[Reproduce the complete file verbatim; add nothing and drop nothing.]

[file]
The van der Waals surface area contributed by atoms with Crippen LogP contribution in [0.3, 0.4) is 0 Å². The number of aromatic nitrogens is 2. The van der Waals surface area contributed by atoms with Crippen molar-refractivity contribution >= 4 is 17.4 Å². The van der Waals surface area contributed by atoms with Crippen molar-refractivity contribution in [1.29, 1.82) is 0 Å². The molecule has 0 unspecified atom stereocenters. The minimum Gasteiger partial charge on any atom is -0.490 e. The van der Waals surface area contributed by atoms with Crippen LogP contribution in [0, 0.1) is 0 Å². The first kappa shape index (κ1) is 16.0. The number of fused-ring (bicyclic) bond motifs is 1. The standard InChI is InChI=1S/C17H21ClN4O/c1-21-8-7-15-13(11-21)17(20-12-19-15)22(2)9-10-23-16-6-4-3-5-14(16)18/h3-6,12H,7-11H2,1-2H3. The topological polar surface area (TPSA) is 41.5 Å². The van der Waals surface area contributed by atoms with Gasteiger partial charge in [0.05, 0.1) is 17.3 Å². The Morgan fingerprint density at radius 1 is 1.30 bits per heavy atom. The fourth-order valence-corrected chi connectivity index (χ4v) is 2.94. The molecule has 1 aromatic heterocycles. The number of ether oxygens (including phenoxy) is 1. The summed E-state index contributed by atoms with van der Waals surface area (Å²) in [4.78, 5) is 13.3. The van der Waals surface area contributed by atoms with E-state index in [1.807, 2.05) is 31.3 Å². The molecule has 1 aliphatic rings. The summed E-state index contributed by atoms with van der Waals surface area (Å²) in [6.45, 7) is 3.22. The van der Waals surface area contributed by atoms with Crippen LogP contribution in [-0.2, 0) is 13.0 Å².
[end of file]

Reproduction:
The van der Waals surface area contributed by atoms with Crippen LogP contribution in [0.3, 0.4) is 0 Å². The number of aromatic nitrogens is 2. The van der Waals surface area contributed by atoms with Crippen molar-refractivity contribution >= 4 is 17.4 Å². The van der Waals surface area contributed by atoms with Crippen molar-refractivity contribution in [1.29, 1.82) is 0 Å². The molecule has 0 unspecified atom stereocenters. The minimum Gasteiger partial charge on any atom is -0.490 e. The van der Waals surface area contributed by atoms with Crippen LogP contribution in [0, 0.1) is 0 Å². The first kappa shape index (κ1) is 16.0. The number of fused-ring (bicyclic) bond motifs is 1. The standard InChI is InChI=1S/C17H21ClN4O/c1-21-8-7-15-13(11-21)17(20-12-19-15)22(2)9-10-23-16-6-4-3-5-14(16)18/h3-6,12H,7-11H2,1-2H3. The topological polar surface area (TPSA) is 41.5 Å². The van der Waals surface area contributed by atoms with Gasteiger partial charge in [0.05, 0.1) is 17.3 Å². The Morgan fingerprint density at radius 1 is 1.30 bits per heavy atom. The fourth-order valence-corrected chi connectivity index (χ4v) is 2.94. The molecule has 1 aromatic heterocycles. The number of ether oxygens (including phenoxy) is 1. The summed E-state index contributed by atoms with van der Waals surface area (Å²) in [4.78, 5) is 13.3. The van der Waals surface area contributed by atoms with E-state index in [1.807, 2.05) is 31.3 Å². The molecule has 1 aliphatic rings. The summed E-state index contributed by atoms with van der Waals surface area (Å²) in [6.45, 7) is 3.22. The van der Waals surface area contributed by atoms with Crippen LogP contribution in [-0.2, 0) is 13.0 Å².